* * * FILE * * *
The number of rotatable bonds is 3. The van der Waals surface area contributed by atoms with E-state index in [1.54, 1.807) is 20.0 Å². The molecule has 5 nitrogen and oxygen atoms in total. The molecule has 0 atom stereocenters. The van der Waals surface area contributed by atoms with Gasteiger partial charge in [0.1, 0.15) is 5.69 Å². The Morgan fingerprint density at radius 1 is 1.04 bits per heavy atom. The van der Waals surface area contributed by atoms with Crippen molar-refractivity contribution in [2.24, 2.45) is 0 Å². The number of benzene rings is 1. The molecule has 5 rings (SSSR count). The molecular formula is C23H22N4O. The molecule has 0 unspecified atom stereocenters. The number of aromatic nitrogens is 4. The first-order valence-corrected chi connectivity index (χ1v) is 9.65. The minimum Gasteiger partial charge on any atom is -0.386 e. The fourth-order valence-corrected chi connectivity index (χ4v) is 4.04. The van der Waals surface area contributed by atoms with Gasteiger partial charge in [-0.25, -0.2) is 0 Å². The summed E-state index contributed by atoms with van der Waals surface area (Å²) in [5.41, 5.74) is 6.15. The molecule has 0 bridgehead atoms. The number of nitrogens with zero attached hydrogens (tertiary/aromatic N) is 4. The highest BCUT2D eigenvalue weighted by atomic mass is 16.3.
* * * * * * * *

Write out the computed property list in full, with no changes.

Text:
The number of rotatable bonds is 3. The van der Waals surface area contributed by atoms with E-state index in [1.54, 1.807) is 20.0 Å². The molecule has 5 nitrogen and oxygen atoms in total. The molecule has 0 atom stereocenters. The van der Waals surface area contributed by atoms with Gasteiger partial charge in [0.1, 0.15) is 5.69 Å². The Morgan fingerprint density at radius 1 is 1.04 bits per heavy atom. The van der Waals surface area contributed by atoms with Crippen molar-refractivity contribution in [2.24, 2.45) is 0 Å². The number of benzene rings is 1. The molecule has 5 rings (SSSR count). The molecular formula is C23H22N4O. The molecule has 0 unspecified atom stereocenters. The number of aromatic nitrogens is 4. The first-order valence-corrected chi connectivity index (χ1v) is 9.65. The minimum Gasteiger partial charge on any atom is -0.386 e. The fourth-order valence-corrected chi connectivity index (χ4v) is 4.04. The van der Waals surface area contributed by atoms with Gasteiger partial charge in [-0.25, -0.2) is 0 Å². The summed E-state index contributed by atoms with van der Waals surface area (Å²) in [5.41, 5.74) is 6.15. The molecule has 0 bridgehead atoms. The number of nitrogens with zero attached hydrogens (tertiary/aromatic N) is 4. The highest BCUT2D eigenvalue weighted by atomic mass is 16.3.